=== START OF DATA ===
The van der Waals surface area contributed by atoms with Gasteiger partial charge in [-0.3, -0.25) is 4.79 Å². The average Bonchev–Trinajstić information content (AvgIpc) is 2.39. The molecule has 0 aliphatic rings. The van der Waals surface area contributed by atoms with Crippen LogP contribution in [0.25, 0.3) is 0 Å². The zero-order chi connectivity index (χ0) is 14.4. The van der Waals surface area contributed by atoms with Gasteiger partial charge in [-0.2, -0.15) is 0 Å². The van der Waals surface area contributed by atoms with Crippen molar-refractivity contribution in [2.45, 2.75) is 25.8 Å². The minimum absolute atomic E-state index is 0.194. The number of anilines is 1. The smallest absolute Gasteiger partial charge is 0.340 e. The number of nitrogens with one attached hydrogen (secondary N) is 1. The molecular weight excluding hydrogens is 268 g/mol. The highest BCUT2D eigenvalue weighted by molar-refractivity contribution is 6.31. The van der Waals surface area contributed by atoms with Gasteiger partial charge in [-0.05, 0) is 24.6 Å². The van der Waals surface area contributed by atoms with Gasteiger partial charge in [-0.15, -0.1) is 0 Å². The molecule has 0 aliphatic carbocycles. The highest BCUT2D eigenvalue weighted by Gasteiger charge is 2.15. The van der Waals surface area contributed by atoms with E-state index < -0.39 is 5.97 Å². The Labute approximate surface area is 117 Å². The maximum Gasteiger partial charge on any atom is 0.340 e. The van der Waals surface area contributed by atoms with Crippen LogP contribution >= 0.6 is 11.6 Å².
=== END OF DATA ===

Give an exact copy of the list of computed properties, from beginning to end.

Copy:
The van der Waals surface area contributed by atoms with Gasteiger partial charge in [-0.3, -0.25) is 4.79 Å². The average Bonchev–Trinajstić information content (AvgIpc) is 2.39. The molecule has 0 aliphatic rings. The van der Waals surface area contributed by atoms with Crippen LogP contribution in [0.25, 0.3) is 0 Å². The zero-order chi connectivity index (χ0) is 14.4. The van der Waals surface area contributed by atoms with Gasteiger partial charge in [-0.2, -0.15) is 0 Å². The van der Waals surface area contributed by atoms with Crippen molar-refractivity contribution in [2.45, 2.75) is 25.8 Å². The minimum absolute atomic E-state index is 0.194. The number of anilines is 1. The smallest absolute Gasteiger partial charge is 0.340 e. The number of nitrogens with one attached hydrogen (secondary N) is 1. The molecular weight excluding hydrogens is 268 g/mol. The highest BCUT2D eigenvalue weighted by molar-refractivity contribution is 6.31. The van der Waals surface area contributed by atoms with Gasteiger partial charge in [-0.05, 0) is 24.6 Å². The van der Waals surface area contributed by atoms with Gasteiger partial charge in [-0.15, -0.1) is 0 Å². The molecule has 0 aliphatic carbocycles. The highest BCUT2D eigenvalue weighted by Gasteiger charge is 2.15. The van der Waals surface area contributed by atoms with E-state index < -0.39 is 5.97 Å². The Labute approximate surface area is 117 Å². The maximum Gasteiger partial charge on any atom is 0.340 e. The van der Waals surface area contributed by atoms with Crippen LogP contribution >= 0.6 is 11.6 Å².